Ninth Sunday after Pentecost

If you had to choose one passage to summarize all of Israel’s Scripture, you could do worse than Exodus 34:6-7.

Bread and Fish
Bread and Fish, from Art in the Christian Tradition, a project of the Vanderbilt Divinity Library, Nashville, Tenn.  Original source: Wikimedia.

August 2, 2020

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Commentary on Psalm 145:8-9, 14-21

If you had to choose one passage to summarize all of Israel’s Scripture, you could do worse than Exodus 34:6-7.

Scholars call it the Bible’s “graciousness formula” (leave it to us scholars to domesticate grace down to a formula!). The Lord is gracious and merciful, slow to anger, and abounding in steadfast love. That glorious claim is at the heart of Psalm 145 (verses 8-9). The bones of the psalm are a poem, an acrostic, each line starting with a letter of the Hebrew alphabet from aleph to tav. God is to be praised from beginning to end, in every portion of creation, in all of our lives. This is the last of a lot of acrostic poems in the psalter. The “whole David” is reminding us one last time—at the end is nothing other than the unending praise of God.

This psalm has a special place in Judaism. It is a mini-summary of the entire faith. It shapes other important prayers in Judaism, such as the Kaddish, said in mourning for the loss of a family member for a year after their death. The Talmud promises that the one who prays this psalm three times a day “may be sure he is a child of the world to come.”1 Psalm 145 appears in Jewish prayer books more than any other psalm. We Christians may be tempted to glide over this psalm too quickly. Our Jewish forebears insist that we stop, and take note. Jesus learned his most famous prayer from somewhere. We know from whom he learned it, as he learned all his best stuff, while bouncing on Mary’s knee, hearing the songs and stories of Israel. Where did she learn it? From her people, who learned it from psalms like this one. 

For a psalm so specifically Jewish, it is strikingly universal.2 This choir, full of songs of praise, is not limited to human beings. All creatures are there (verse 14). Everything that eats (verse 15). Everything that desires (verse 16). God’s election of Israel is not for Israel. It is through Israel, for everyone else. God’s calling of the church, and all of God’s gifts, are not for the church. They are through the church, for everyone else. Ours is a priestly vocation to gather and lead all creatures in praise. The mistake we make is thinking God and God’s blessings are ours. They are only “ours” as they are given away. God’s regard in choosing a people is for all the others besides that people. This is so strange to say, so counter-intuitive, it has to be said over and over again (hence the repetition of this prayer in Judaism): praise God, for God has chosen you, to bless not you, but all the others.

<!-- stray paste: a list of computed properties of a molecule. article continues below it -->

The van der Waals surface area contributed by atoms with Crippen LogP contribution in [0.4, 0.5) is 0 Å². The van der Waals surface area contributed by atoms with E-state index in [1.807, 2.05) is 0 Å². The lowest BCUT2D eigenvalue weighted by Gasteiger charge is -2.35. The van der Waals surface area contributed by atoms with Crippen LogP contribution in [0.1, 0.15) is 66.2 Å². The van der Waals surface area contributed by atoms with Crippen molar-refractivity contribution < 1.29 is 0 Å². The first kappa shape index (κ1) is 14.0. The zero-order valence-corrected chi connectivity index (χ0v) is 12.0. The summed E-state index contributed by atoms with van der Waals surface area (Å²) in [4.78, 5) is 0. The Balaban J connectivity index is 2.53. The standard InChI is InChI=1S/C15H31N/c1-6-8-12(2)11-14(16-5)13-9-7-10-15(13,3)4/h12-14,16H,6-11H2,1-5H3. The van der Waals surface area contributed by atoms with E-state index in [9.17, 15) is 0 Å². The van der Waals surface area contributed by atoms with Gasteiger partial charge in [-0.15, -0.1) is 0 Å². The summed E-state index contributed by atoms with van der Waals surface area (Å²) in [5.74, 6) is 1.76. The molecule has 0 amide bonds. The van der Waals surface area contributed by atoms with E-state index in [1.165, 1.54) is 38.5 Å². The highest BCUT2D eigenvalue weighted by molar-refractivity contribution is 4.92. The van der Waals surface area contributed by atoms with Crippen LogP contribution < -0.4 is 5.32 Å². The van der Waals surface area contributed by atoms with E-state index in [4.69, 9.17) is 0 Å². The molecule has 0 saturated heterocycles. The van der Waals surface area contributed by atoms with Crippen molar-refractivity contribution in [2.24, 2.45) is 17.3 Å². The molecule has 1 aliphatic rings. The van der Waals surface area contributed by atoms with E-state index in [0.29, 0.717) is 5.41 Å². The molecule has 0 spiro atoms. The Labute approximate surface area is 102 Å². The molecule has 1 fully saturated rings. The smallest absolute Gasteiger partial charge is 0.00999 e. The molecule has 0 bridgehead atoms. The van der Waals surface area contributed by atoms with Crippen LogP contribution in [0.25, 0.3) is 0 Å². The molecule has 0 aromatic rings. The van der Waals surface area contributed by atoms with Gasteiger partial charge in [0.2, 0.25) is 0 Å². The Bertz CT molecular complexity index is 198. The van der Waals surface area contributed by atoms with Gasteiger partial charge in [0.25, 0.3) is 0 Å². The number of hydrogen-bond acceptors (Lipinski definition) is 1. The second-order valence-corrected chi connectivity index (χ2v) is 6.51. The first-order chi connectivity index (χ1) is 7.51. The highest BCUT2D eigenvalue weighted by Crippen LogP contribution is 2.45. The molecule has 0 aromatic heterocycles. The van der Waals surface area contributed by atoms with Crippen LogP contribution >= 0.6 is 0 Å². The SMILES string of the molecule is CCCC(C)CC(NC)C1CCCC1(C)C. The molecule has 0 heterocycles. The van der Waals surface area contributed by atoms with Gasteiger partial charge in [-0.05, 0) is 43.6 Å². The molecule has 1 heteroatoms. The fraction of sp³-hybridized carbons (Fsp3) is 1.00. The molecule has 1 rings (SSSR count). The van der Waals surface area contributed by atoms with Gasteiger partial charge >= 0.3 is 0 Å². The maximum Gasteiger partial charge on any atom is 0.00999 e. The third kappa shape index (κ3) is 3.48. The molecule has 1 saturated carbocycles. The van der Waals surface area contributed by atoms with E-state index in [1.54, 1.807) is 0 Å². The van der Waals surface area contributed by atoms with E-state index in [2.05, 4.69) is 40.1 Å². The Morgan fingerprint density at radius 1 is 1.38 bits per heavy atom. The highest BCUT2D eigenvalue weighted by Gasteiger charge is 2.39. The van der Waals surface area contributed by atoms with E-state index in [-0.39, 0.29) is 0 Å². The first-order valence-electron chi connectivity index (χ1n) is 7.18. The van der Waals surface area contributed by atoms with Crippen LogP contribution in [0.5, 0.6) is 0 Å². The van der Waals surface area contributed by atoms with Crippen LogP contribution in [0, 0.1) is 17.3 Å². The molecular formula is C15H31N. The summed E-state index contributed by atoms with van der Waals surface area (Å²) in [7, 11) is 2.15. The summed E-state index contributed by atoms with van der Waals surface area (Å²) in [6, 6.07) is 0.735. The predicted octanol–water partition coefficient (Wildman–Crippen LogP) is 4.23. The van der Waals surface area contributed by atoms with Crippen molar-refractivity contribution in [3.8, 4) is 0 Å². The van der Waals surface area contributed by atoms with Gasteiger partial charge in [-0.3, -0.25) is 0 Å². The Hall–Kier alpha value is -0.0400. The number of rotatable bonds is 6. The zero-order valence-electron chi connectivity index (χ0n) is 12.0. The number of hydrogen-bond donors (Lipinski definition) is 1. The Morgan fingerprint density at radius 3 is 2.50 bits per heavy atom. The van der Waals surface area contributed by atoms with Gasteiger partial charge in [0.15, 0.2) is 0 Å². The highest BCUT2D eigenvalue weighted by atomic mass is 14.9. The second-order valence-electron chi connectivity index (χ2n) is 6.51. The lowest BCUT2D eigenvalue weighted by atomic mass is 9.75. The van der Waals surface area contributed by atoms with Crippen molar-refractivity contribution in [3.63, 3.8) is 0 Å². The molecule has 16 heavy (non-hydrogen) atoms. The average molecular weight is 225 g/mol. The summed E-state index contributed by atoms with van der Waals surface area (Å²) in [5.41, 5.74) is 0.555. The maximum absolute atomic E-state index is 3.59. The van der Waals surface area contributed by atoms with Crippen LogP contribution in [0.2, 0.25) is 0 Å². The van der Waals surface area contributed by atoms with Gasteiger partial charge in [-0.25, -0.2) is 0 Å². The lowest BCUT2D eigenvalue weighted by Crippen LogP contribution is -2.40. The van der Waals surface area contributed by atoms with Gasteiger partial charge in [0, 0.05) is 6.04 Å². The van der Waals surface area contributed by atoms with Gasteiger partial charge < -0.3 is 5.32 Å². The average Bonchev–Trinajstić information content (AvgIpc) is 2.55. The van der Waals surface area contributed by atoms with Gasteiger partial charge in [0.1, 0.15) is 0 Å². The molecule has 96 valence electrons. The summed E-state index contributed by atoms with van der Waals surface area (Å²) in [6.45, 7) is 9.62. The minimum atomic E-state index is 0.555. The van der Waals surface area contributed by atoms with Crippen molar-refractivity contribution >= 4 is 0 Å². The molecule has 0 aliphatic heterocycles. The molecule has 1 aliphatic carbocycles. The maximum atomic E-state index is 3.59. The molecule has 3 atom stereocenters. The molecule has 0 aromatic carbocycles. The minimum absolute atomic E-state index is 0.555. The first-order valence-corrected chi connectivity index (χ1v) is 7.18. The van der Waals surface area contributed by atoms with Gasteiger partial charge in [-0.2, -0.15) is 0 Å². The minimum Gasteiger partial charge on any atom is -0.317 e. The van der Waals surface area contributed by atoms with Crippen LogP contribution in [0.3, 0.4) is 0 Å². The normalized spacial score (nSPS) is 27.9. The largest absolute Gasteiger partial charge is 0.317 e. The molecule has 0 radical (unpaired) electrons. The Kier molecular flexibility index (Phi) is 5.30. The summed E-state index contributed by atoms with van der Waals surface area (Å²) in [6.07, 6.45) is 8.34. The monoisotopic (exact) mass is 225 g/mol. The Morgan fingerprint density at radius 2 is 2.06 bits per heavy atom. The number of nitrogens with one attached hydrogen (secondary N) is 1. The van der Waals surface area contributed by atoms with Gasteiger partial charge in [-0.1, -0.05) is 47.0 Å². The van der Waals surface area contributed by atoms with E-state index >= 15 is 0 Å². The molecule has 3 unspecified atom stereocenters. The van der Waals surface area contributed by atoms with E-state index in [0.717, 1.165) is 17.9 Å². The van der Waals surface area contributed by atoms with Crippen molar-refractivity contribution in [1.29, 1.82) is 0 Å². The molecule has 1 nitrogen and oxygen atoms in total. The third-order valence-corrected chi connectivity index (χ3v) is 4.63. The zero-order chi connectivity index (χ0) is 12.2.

The psalm insists that God is to be praised every day. It is, of course, easier to praise when things are going well. The accent on the “every” suggests we must praise when we would rather not, when the result is one we would not prefer. God is not to be manipulated into blessing us. We are rather to manipulate ourselves into blessing God. The result of praising this way, doggedly, with determination, is to notice God’s all-encompassing goodness, even amidst difficulty. The great early-church preacher St. John Chrysostom describes how those who train themselves to pay attention to God constantly will also notice they are “adrift in an indescribable ocean of blessings.”3 Or as your grandmother taught you—count your blessings. You will run out of time. Therefore, we need eternity (verse 21).

Religions tend to circumscribe the circle tightly within which blessings are allocated. For us, not them. My side, my tribe, over against my enemies. Maybe human beings in general do this. This is why God comes among us as an enemy. God comes not as humanity in general, but to a specific people, Israel, a son of Abraham and Sarah. Even within that people, his own people, he is not widely loved, but much more widely rejected. So too among all people—perhaps especially by those who claim his name most fervently. Rowan Williams points out that the risen Jesus appears only to enemies: those who had rejected, abandoned, denied, and who thought they were done with him. They go from clueless, to confused, to clearer, and usually frightened. This is where the American movie industry would have instant and gratifying revenge. Arnold Schwarzenegger or Bruce Willis would dispatch the villain with a catchy line and all would cheer. Jesus does not dispatch. He forgives. And creates community among former abandoners and betrayers—the only kind of people available. We call it church—the church of forgiven enemies.

Since we draw tightly the circle of blessings around us and people like us, the psalm draws us as widely as possible. Everything that is fallen and low. Everything with eyes and need. Those who call, cry, desire, and fear. Everything that praises. Human beings are praise-bearing creatures—we cannot help but offer praise. The question is whether we will praise an idol, an unworthy would-be god, or the true and living God who creates the worlds and raises the dead.

The psalm suggests God’s favor as far as creatures have need. Everything in pain, God heeds. Bends low. Watches over.

This psalm, so close to the heart of all biblical faith, is the conclusive rebuttal to the sinful instinct in us that says faith is for me and those like me. No. It is for everyone but you.

And then, finally, for you too, for those who knowingly and intentionally offer praise, forever and ever.


  1. James Mays. Psalms. (Louisville: Westminster/John Knox, 2011), 437.
  2. Robert Alter. The Book of Psalms. (New York: Norton, 2009), 502.
  3. John Chrysostom. Commentary on the Psalms. Vol. 2, ed. Robert Charles Hill (Holy Cross Orthodox Press, 2007), 334.